Short URL for this page:
"Only officers designated by the senior staff operations officer are to be admitted to this room. . . ."
— Sign on the door of XII Fleet Operations Room
Once up the short flight of stone steps and identified by the sentry, one stood in the wide and gloomy hall of Number Twenty. There was a marble floor from which ornate columns rose to shadowy plaster moldings. To the right led a passage into the Admiral's country, where one would find the office of the senior staff operations officer, the flag secretary, and finally, in what had been a large living room, Admiral Stark himself, seated before a wall map of Europe, with his four-star flag on one side and the American flag on the other.
If one turned to the left from the entrance lobby there would be the chiefs of Army staff.
In upstairs rooms one found naval intelligence, political warfare, shipping, anti-submarine, medical, air liaison, personnel, p27 and the other services and specialties required in this complex command.
It was toward the rear of the entrance lobby, however, and to the left that the heart of the building lay, right next to communications. Here was the joint Operations Room.
In this Operations Room, after the day staff left for supper about six, one senior officer from the Admiral's staff nightly stood the operations duty watch. Until eight in the morning, he was the U. S. Navy. All incoming dispatches were brought to him. He called or sent messengers for officers when the matters were too urgent or beyond his ken to handle.
In this windowless, double-locked room, on one wall was a large map of the North Atlantic with convoy positions of the day plotted. On another wall was a large chart of British home waters and the Channel area.
Scattered over the floor area was a miscellaneous assortment of splintered oak desks, oddly matched file cabinets of various sizes and a large oak chart table.
Among this heap of hastily gathered office furniture, during the day various members of the operations staff sorted signals, compiled data on troop movement, convoys and port statistics. In the filing cabinets reposed plans of various operations, some completed, some contemplated, some in the "appreciation" stage.
Except for the occasional visit of an officer seeking to consult one of the documents or checking on a specific situation, after supper the operations duty officer held sway alone.
After midnight when the dispatch rider had brought in the last of the Admiralty signals and the U. S. Naval communicators p28 had quieted down, the three phones on the oak desk at the far end of the room fell silent. Then this room was the place to study the war.
One knew what convoys were under attack, how many ships had been sunk, what air cover and surface escort were planned. One could read not only the U. S. but the Admiralty dispatches from all over the world.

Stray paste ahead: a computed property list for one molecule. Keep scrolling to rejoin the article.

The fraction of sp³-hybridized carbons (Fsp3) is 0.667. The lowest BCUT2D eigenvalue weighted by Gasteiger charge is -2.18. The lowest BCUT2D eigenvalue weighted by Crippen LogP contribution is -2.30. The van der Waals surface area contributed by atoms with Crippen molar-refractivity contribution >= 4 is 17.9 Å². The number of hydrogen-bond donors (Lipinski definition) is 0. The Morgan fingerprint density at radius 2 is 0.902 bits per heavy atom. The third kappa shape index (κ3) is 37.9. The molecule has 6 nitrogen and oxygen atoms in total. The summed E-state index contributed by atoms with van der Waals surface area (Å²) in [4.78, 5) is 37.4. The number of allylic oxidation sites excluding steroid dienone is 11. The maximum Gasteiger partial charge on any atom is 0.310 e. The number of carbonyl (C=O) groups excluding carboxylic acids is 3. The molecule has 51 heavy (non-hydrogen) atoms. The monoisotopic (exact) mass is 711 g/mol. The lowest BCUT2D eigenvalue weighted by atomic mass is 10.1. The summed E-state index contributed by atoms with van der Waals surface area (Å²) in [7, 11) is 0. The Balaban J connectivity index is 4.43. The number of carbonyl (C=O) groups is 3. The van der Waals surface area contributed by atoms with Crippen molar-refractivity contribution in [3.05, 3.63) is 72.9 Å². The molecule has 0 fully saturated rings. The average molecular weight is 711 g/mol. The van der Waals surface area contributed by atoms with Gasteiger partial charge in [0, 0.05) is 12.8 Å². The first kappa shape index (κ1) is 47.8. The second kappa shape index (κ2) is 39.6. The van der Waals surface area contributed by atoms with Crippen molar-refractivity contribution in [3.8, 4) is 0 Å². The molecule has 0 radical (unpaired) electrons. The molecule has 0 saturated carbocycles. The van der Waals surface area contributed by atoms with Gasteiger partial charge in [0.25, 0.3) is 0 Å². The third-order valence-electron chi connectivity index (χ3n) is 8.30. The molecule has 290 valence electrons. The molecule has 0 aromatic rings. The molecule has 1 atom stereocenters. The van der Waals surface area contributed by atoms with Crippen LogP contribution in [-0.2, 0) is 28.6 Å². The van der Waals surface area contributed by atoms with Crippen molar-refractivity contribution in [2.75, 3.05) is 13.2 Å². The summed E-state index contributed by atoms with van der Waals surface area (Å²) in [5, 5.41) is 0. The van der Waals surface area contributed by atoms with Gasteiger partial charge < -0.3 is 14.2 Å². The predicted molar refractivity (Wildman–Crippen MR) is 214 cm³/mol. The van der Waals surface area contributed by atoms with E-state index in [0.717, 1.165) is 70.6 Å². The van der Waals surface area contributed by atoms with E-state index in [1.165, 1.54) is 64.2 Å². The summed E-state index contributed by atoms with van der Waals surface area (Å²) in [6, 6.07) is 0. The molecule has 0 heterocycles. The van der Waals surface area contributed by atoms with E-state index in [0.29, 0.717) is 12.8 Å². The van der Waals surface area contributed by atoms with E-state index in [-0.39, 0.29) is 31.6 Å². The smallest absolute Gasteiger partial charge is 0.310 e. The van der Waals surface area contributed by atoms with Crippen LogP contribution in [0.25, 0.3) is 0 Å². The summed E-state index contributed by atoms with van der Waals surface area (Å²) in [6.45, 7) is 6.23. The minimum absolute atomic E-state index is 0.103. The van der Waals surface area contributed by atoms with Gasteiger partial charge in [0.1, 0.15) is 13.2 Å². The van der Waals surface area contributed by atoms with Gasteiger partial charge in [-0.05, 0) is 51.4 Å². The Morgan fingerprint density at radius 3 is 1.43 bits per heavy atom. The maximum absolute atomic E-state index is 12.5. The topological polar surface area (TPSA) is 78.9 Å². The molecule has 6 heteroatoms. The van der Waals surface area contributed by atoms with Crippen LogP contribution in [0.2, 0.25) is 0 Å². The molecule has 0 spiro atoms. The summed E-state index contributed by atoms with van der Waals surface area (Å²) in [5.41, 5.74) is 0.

Now and again in a routine message one might find such trivial but exciting news as the name of a friend promoted or under travel orders back to the States or to London. The name of a familiar ship would suddenly appear. The forces engaged in Sicily could be estimated. The flow of planes and men to the U. K. could be determined. Out of facts such as these future moves might be guessed and certainly capabilities for future action known.
Usually about the time life quieted down at the Navy Operations desk, the U. S. Army air duty officer, who occupied a neighboring map room, had his program for the night plotted. The number of planes and the weight of bombs for the night's objectives were laid out in a red ribbon on the air map of the continent, the number of operational and reserve planes at the various fields had been checked and tabulated. There being no door between these two operations rooms, there was always the hot plate and kettle that could produce a cup of tea and a chance for a friendly smoke and talk.
Since the night duty staff officers of all the services had to know all that was going on — and, for the most part, it was their digest of communications and situation reports that would guide the briefing officers in the morning — security was no problem. Here at least was one place in p29 London where it was safe to talk freely about top secret information.
Furthermore, this talk could spring from realism and facts rather than the speculation of the kind ordinary military men, who knew only their own segment of the total scheme of things, might indulge in.
It was this room which made Number Twenty the key to the future.
The British civilian passing by in the street was right in his feeling that in that building lay certain knowledge of the move to come, this big move across the Channel for which the whole world waited.
In the quiet hours of the night, over endless cups of tea and cigarettes, there were few better opportunities to examine this problem.
There was always one insurmountable hurdle in these discussions of invasion, however, for which there seemed to be no answer.
Even if the North Atlantic convoys could complete the huge required build‑up in the U. K., even if England could hold the men and armor and vehicles and stores required for assault, how could that assault be mounted and in what enemy port could it be landed?
The hardest part of that question was the last half of it. Assuming that the cross-Channel invasion could be attempted from the miniature British ports, over the narrow roads of the south and east coast, the sticky part of it was: where would all this mechanized army and its supplies be handled on the Far Shore?1 With British ports, bad as they were, strained to utmost capacity to handle just the build‑up, p30 how would any bomb-damaged captured port ever handle the huge tonnage requirements of an assault?